Vermonters overwhelmingly want to conserve wildlife habitat such as deeryards, trout streams, and bear habitat. Cities and towns have made noticeable strides in improving attention to wildlife habitat and natural resource conservation, and nearly every municipality recognizes wildlife habitat as an important local resource, according to a recent report issued by the Vermont Fish and Wildlife Department and the Vermont Natural Resources Council. The report, Wildlife Considerations in Local Planning ‘ An Evaluation of a Decade of Progress in Vermont, was based on a detailed assessment of all municipal plans and related zoning bylaws and subdivision regulations adopted by Vermont communities. About VNRCThe Vermont Natural Resources Council is an independent, member-based, nonprofit research, education, and advocacy organization founded in 1963 to protect Vermont’s environment, economy, and quality of life. The report is the result of months of detailed, technical, and comprehensive review of 248 town plans, 219 municipal zoning regulations, 204 zoning bylaws, and 137 subdivision regulations. The report compared results from a similar study performed ten years ago, and offers specific findings and recommendations.A summary of the report findings are provided below: ‘Community outreach and technical assistance for land use planning is a priority for us,’ said John Austin a wildlife biologist with the Vermont Fish and Wildlife Department. ‘This report affirms the many benefits of the Department’s Community Wildlife Program and technical assistance from organizations like Regional Planning Commissions and non-profits like Vermont Natural Resources Council and others,’ Austin added. Subdivision regulations are an increasingly important tool for conserving habitat:Of the 133 subdivision regulations reviewed, 89% include planning standards, 46% of which mention wildlife habitat.51% of municipalities in Vermont have subdivision regulations; however only 8% of these municipalities include a specific definition of wildlife habitat in these regulations. In light of these positive findings, the authors found there is a noticeable disconnect between what wildlife values Vermonters say they want to conserve and the actual implementation of those goals in zoning and subdivision regulations. The report recommends that the state and others continue to help communities bridge the gap between their planning vision and the implementation of that vision. In addition, the report suggests that municipalities need to pay more attention to specific concepts that affect wildlife and habitat conservation, such as habitat fragmentation, habitat connectivity, invasive species, and climate change. The information highlights the importance of wildlife and land to Vermonters and draws a connection to the myriad of interests including hunters, anglers, trappers, hikers, bird watchers, local schools, and many more. The report demonstrates that towns overwhelmingly recognize the public benefits of wildlife habitat. Over the past decade, municipalities have made many gains in mapping and recommending protection of wildlife habitat in municipal plans. The report credits the work of the Fish and Wildlife Department and technical assistance providers in increasing the availability of resources for towns. According to VNRC and the Fish and Wildlife Department, there needs to be a shift from planning to implementation over the next 10 years. ‘There is a huge need for more technical assistance as we shift towards implementation given that decisions are made at a local level by volunteers on planning commissions and development review boards,’ said Brian Shupe, Deputy Director of VNRC. Vermont relies heavily on local government for land use planning. For instance, according to an in-depth review of subdivision activity in eight towns conducted by VNRC, just five of 380 subdivision proposals were subject to Act 250 jurisdiction. While most towns recommend the conservation of wildlife habitat in their municipal plans, the report documents a significant lag between plan recommendations and actual implementation of binding standards in local bylaws. Municipalities have improved attention to wildlife conservation through land use plans:Ninety-nine percent of municipal plans identify wildlife habitat as an important resource.Ninety-nine percent of municipal plans identify some form of habitat or wildlife feature (an increase of 8% from 2000).Ninety-one percent of town plans include mapped data (up from 52% in 2000.)Eighty-seven percent of all municipal plans recommend the protection of wildlife habitat.Eighty-six percent of plans include some form of natural resource inventory data (up 11% from 2000.)Eighty-three percent of municipal plans note public benefits associated with wildlife habitat (up from 62% in 2000).Only half of municipal plans identify the effect of habitat fragmentation on wildlife habitat (42% note the importance of habitat connectivity and travel corridors)Just two percent identify the importance and/or relevance of climate change effects on wildlife habitat To read the report and its recommendations go to either the VNRC’s website (VNRC.org) or the Vermont Fish and Wildlife website (vtfishandwildlife.com). ‘Over the past several years, more and more Vermonters, through their town plans, have clearly and repeatedly said, ‘our wildlife heritage is important’ ‘ now there is a need for on-the-ground work to assure those values are reflected in specific municipal policies,’ said Jamey Fidel, VNRC’s general counsel and forest and biodiversity program director. ‘This is especially true in light of Vermont Supreme Court guidance that instructs that towns must be very specific with natural resource and wildlife habitat conservation and protection policies,’ added Fidel. Local zoning lags behind municipal plans· · A small percentage of the zoning bylaws reviewed contain conditional use standards or site plan requirements that mention wildlife habitat or specific wildlife related considerations.Of the 211 zoning bylaws reviewed, 88% include conditional use standards, but only 17% of these standards mention wildlife habitat.75% of zoning bylaws include site plan requirements, but only 18% of these standards mention wildlife habitat.51% include some form of conservation district (49% of which mention wildlife habitat).39% include explicit riparian buffers (the average buffer width was 42 feet)22% include a forest reserve district (40% of which specifically mention wildlife habitat).2% of the municipalities include a specific definition of ‘wildlife habitat’ in their zoning bylaws.1% of the municipalities (3 municipalities) include a wildlife habitat overlay district. ‘Decisions about the long-term health of the state’s wildlife habitat lie largely in the hands of local boards, commissions and private landowners, who meet in our town halls and school cafeterias,’ said Jens Hawkins-Hilke, a conservation planning biologist with the Vermont Fish and Wildlife Department. ‘These very busy and committed volunteers have day jobs, families, and in many cases need additional technical assistance to implement their town’s vision for its wildlife.’ About the Vt Fish and Wildlife DepartmentThe MISSION of the Vermont Fish & Wildlife Department is the conservation of fish, wildlife and plants and their habitats for the people of Vermont. www.vtfishandwildlife.com(link is external)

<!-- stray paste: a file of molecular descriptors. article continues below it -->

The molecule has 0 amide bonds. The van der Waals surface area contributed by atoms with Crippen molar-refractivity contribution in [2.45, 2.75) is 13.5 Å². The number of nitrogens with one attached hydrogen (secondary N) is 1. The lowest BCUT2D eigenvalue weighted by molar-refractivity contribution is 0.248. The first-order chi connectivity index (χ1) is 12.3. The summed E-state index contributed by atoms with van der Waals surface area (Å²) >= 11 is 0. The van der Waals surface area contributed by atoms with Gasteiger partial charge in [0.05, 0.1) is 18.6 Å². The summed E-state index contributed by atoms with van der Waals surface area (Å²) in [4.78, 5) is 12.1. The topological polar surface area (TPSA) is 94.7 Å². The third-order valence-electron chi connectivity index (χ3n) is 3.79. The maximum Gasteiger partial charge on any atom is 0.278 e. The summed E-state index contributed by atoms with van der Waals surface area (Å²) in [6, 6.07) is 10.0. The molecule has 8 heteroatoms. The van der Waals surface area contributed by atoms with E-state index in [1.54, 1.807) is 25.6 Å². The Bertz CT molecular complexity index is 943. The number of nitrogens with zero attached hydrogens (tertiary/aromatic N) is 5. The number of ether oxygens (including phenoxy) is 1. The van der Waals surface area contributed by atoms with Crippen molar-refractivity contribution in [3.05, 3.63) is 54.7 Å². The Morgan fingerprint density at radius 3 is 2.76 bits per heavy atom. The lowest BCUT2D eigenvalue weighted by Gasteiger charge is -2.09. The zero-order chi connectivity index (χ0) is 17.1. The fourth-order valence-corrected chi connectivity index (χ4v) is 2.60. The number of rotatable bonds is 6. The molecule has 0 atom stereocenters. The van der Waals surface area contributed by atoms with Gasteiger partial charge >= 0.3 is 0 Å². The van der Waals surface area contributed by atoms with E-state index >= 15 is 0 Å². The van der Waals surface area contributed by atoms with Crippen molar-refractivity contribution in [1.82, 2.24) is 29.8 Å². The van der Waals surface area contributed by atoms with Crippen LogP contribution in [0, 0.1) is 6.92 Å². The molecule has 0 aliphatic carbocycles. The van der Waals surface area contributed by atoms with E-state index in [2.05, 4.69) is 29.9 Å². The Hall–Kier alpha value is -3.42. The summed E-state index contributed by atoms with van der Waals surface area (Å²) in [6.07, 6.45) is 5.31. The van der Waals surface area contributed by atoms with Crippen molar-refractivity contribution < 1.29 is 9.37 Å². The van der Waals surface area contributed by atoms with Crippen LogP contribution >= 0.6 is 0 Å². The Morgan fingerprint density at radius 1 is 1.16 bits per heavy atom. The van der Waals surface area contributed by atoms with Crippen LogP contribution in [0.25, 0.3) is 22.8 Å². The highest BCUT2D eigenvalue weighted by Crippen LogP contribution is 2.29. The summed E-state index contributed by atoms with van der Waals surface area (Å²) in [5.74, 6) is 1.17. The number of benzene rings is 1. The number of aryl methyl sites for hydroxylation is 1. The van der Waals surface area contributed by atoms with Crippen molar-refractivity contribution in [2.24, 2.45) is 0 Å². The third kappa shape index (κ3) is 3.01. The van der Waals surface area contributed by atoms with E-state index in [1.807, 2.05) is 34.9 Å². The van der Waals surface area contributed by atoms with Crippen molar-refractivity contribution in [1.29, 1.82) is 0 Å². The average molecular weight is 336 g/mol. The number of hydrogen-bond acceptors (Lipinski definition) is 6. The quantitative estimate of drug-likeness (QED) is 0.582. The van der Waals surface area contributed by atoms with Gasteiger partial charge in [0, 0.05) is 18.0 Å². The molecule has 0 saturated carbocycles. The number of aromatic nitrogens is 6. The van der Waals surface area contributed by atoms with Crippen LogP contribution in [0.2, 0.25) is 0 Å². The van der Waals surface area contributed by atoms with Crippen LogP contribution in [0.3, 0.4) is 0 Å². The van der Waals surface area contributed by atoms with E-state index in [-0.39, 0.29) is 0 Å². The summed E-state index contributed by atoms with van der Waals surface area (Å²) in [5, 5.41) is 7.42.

The Dirt Knights Tour is at Buena Vista Raceway for the $2,000 to win Al Ritts Memorial race, another Fast Shafts All-Star Invitational ballot qualifier, on Wednesday, July 24. Pit gates and the grandstand open at 5 p.m. at Alta with 6:45 p.m. hot laps preceding racing. Hancock County is the only track of the four on the tour schedule this week that he’d raced at previously. Brown was the IMCA Sunoco Stock Car feature winner and Cody Nielsen paced the IMCA Sunoco Hobby Stocks. Ninth starting Colby Fett was first to the Karl Kustoms Northern SportMod checkers. Gustin passed travel partner and race-long leader Hibdon on the 26th circuit, then led the last five laps to take the $1,500 checkers ahead of the youngster from Nevada, Jeremy Mills, Kyle Brown and Travis Hatcher. Hibdon had started from the pole, Gustin from inside row two. Hibdon turned the fastest lap of the night the first time around the oval. He was one of four Larry Shaw Race Cars Western Region drivers to start the main event. The front pair were five seconds ahead of their nearest pursuit by lap 10. Gustin used the middle line to take the lead in traffic and pulled away for his tour career-leading 11th win. Already on the Fast Shafts All-Star Invitational ballot, he matched the record of three consecutive victories set last year by Ricky Thornton Jr. BRITT, Iowa (July 23) – Richie Gustin equaled an Arnold Motor Supply Dirt Knights Tour record with his third straight victory Tuesday at Hancock County Speedway. “I look at the race results and the guys I raced with, and to be able to finish ahead of them was awesome,” said Hibdon, in his first full season in the division. “It’s been pretty fun. I’ve been able to learn a lot from these guys and get a lot of laps in. It was good experience running in lapped traffic and having to make quick decisions.” The fourth and final tour event of the week is the $1,500 to win show Thursday, July 25 at Kossuth County Speedway in Algona. Kollin Hibdon, meanwhile, turned heads with his runner-up finish in the IMCA Modified headliner at Britt. Hibdon, who turns 16 late next month and got his driver’s permit shortly before coming to Iowa this summer, had mid-pack finishes to show for the first two Dirt Knights events of the season. Both events will be broadcast by IMCA.TV. Feature results – 1. Richie Gustin, Gilman; 2. Kollin Hibdon, Pahrump, Nev.; 3. Jeremy Mills, Garner; 4. Kyle Brown, Madrid; 5. Travis Hatcher, Honey Creek; 6. Corey Dripps, Reinbeck; 7. Ethan Dotson, Bakersfield, Calif.; 8. Ryan Ruter, Kanawha; 9. Joel Rust, Grundy Center; 10. Cody Laney, Torrance, Calif.; 11. Austin Wolf, Algona; 12. Derrick Stewart, Ainsworth; 13. Tim Ward, Chandler, Ariz.; 14. Kelly Shryock, Fertile; 15. Cody Knecht, Whittemore; 16. J.J. Wise, Garner; 17. Aaron Benson, Clear Lake; 18. D.J. Shannon, Merced, Calif.; 19. Al Hejna, Clear Lake; 20. Ethan Braaksma, Newton; 21. Alan Bohlman, Cambridge, Minn.; 22. Jesse Sobbing, Malvern; 23. Nick Meyer, Whittemore; 24. Brock Bauman, Eureka, Ill.
DES MOINES — The Iowa Senate has voted for some limitations if Iowa voters eventually approve a constitutional amendment that automatically restores voting rights to released felons. The plan would require felons to have paid all the restitution they owe victims before they’d be allowed to vote.“Instead of adopting the view that all felons are now the new victim here in Iowa, what we’re trying to do here in the Senate is say let’s bring this back to the victims, where this process all started to begin with,” Senator Dan Dawson, a Republican from Council Bluffs, said last night during senate debate.Last year, Governor Kim Reynolds called on her Republican colleagues in the legislature to draft a constitutional amendment to automatically give felons voting rights when they’re released from prison. The House passed the proposal in 2019, but it stalled in the Senate. Dawson said that’s because these proposed limitations are necessary for some criminals.“I like to think I live in a place called ‘Realville,’ and inside ‘Realville’ there’s bad people there and they do bad things,” Dawson said. “And we shouldn’t kid ourselves to believe that once they exit prison all is well and they’re new members of society.”The bill would require some felons to apply to the governor for their voting rights if they’ve been convicted of serious crimes, like rape, murder, homicide, child endangerment resulting in death and election misconduct. Dawson called the bill a good faith effort to resolve the issue.“The most disappointing part of this entire process for the last 13 months when we’re trying to find a way to more standardize this process is the absolute lack of discussion around the victims,” Dawson said. “…The Iowa Senate is going to ensure that victims are included in this process — not just words, not platitudes.”Governor Reynolds told reporters Tuesday morning that she considers the bill a compromise she’d accept.Senator Rob Hogg, a Democrat from Cedar Rapids, was among two senators who argued during tonight’s debate that every released felon should get their voting rights back, without conditions.“It’s a way of reconnecting them to the community,” Hogg said. “It helps successful re-entry and it reduces crime and it reduces victims.”The bill with proposed felon voting restrictions passed by a 37-11 vote and now goes to the House for consideration.